A bird's-eye view of the front-line battle against COVID-19

Xu Wei
Medical documentary "Life Matters" recently released its special season about medical workers' courage and bravery in the fight against the novel coronavirus.
Xu Wei

Medical documentary “Life Matters” recently released its special season about medical workers’ courage and bravery in the fight against the novel coronavirus.

Produced by Shanghai Media Group’s Documentary Center, the six-episode documentary debuted on Dragon TV on Thursday. It is also available on streaming websites iQiyi, Tencent and Bilibili.

The documentary focuses on 100 medical professionals from local hospitals sent to Wuhan, the epicenter of China’s COVID-19 outbreak, to support coronavirus control and treatment.

Chief director Fan Shiguang sees the production as a way to pay tribute to life and the devotion of the medical workers.

“They are the unsung heroes of the moment,” said Fan. “With their courage, conscience and expertise, they saved lives — at great personal risk.”  

The first four episodes are focused on Shanghai medical workers at Wuhan hospitals while the last two episodes highlight how quickly the Shanghai public sanitary system responds to the outbreak, rolling out measures to prevent and reduce the infection while improving the admission and cure rates of patients in the city. 

Viewers will be impressed by how the Shanghai medical team in ICU wards saved the lives of those suffering from severe cases of COVID-19, as well as their caring for and encouragement of patients.

With heavy and multi-layer protective suits, doctors and nurses worked long shifts every day. They also had to overcome the uncomfortable feelings of fatigue and hypoxia, since prolonged use of heavy-duty respirator masks can lead to breathing in too much exhaled carbon dioxide.

A bird's-eye view of the front-line battle against COVID-19
Ti Gong

The medical documentary “Life Matters” started airing on Dragon TV on Thursday.

Shooting for the documentary lasted more than two months, from the end of January to the end of March. More than 30,000 minutes of visual sequences were recorded.

In one scene, a patient in her 80s has refused to eat anything since arriving at the hospital. To offer hope for surviving the virus, nurse Yu Ying calls the patient’s family many times so the patient can talk to her children.

Peng Daihui, a psychiatrist from Shanghai Mental Health Center, is a native of Wuhan. He planned to spend the Spring Festival with his mother, but as a member of the city’s medical team sent to Wuhan, he is too busy to arrange for the visit. He chooses to talk to his mother via WeChat during his two-month stay.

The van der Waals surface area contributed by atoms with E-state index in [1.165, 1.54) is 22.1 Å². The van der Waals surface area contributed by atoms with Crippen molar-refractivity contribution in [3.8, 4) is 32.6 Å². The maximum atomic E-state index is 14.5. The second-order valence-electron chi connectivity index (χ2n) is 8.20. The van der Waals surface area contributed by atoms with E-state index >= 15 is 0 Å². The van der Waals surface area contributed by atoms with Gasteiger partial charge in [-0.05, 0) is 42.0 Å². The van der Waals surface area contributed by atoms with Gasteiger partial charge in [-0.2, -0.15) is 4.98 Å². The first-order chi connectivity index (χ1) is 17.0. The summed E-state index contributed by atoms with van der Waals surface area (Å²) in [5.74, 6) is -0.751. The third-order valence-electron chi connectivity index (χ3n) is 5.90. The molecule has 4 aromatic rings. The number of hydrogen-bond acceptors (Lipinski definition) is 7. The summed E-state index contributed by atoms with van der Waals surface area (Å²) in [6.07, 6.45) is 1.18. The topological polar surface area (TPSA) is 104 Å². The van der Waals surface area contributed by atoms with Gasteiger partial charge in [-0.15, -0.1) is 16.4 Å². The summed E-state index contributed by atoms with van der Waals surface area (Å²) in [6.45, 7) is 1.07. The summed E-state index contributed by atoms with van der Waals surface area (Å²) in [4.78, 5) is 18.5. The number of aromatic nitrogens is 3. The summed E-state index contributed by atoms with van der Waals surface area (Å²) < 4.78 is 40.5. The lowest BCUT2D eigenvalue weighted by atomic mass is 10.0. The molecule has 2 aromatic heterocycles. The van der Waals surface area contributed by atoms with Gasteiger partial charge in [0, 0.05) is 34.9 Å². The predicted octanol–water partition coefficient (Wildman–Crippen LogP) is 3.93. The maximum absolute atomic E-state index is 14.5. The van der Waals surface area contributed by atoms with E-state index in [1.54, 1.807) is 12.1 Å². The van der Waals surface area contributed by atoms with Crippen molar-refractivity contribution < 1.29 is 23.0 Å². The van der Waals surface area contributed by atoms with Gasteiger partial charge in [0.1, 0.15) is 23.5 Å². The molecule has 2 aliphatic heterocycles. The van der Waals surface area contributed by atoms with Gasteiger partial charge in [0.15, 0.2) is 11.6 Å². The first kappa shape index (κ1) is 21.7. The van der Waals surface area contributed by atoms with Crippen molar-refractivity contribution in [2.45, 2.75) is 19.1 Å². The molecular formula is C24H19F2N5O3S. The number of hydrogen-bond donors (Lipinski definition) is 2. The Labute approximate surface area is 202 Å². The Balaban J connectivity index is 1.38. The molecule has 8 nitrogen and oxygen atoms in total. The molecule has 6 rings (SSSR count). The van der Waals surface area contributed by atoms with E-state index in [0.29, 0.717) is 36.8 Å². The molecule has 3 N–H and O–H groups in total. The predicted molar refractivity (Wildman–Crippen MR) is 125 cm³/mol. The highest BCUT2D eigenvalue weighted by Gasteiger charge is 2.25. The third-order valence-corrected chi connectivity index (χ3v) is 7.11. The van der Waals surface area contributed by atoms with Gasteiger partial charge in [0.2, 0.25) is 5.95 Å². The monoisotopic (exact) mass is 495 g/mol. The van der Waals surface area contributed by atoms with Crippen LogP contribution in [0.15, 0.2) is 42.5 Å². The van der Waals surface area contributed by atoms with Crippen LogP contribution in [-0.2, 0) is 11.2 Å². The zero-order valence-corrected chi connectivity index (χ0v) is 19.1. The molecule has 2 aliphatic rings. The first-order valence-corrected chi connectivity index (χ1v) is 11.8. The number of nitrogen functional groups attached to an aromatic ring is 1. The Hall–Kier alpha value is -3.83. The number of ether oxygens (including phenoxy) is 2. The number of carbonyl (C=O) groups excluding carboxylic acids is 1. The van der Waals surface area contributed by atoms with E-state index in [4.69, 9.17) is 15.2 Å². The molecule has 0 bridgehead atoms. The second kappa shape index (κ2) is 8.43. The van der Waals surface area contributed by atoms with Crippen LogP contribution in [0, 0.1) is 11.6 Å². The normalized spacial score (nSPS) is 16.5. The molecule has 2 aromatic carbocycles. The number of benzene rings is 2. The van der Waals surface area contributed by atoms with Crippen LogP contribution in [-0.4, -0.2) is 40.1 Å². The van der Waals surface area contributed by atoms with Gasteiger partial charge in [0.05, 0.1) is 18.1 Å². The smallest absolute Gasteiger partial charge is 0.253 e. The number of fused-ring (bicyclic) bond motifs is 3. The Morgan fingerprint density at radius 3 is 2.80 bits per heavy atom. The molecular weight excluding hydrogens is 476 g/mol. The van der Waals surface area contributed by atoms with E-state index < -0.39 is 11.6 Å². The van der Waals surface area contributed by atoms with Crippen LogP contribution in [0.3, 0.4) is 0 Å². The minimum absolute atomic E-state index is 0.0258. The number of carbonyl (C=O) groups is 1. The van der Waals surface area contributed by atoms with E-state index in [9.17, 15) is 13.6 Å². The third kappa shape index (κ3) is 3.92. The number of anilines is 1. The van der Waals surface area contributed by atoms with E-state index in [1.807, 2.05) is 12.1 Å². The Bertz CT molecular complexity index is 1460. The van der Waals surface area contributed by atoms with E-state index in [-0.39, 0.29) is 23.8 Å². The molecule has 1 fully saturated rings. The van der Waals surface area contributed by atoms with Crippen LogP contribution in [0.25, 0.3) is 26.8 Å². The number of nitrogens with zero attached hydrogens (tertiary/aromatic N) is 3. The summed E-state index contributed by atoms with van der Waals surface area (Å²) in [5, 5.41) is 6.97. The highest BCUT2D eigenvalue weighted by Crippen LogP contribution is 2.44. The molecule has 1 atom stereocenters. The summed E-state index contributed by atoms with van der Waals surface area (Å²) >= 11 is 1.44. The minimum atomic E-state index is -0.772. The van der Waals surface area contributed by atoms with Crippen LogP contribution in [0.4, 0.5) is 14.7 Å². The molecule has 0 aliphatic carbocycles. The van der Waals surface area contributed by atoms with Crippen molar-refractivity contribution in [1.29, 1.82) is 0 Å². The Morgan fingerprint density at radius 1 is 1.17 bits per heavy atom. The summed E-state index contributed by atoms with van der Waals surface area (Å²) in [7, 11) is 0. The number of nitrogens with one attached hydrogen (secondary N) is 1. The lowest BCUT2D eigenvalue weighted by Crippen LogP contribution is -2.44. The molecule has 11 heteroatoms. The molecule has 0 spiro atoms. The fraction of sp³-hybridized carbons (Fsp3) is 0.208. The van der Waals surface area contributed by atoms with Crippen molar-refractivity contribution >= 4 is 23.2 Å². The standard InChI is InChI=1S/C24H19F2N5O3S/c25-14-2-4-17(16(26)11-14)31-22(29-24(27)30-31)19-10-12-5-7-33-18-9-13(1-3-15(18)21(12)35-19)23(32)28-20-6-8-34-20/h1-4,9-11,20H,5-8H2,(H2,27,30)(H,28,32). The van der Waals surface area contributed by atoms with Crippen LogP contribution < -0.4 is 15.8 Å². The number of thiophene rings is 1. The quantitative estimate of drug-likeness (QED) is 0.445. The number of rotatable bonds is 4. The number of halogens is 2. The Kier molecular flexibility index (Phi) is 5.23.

The documentary scored 9.3 out of 10 on China’s film and TV review website, Douban. Many viewers consider it a sincere and thought-provoking work, an ode to life and courage. Some say they are moved to tears with the beautiful and touching stories about human kindness when life matters.

One Netizen, Una, was deeply impressed by the fact that all patients in China are treated equally. Medical workers show due respect for all people, no matter old or young. They give their all to help every patient, whether they asked for it or not.

In the past few months, the Shanghai Media Group has produced an array of acclaimed documentaries chronicling China’s battle against COVID-19 with heartwarming scenes of people willingly joining the fight.

SMG News has presented two documentaries, “Life Shelters” and “Life Breathing.” “Life Shelters” features Wuhan’s 16 mobile cabin hospitals, converted or renovated from the city’s sports stadiums and convention centers, to treat coronavirus patients with mild symptoms. “Life Breathing” records the life and death, stress and anxiety in ICU wards.

SMG Documentary Center’s 45-minute documentary “Un Repas Chaud,” literally meaning “A Warm Meal,” has also received high marks from viewers. 

Almost every sequence in the documentaries was shot by netizens in Wuhan during the lockdown, covering food preparations for Spring Festival, spending time at home and other cultural aspects of the city.

A bird's-eye view of the front-line battle against COVID-19
Ti Gong

A scene from “Life Matters” shows medical workers working day and night in Wuhan. 

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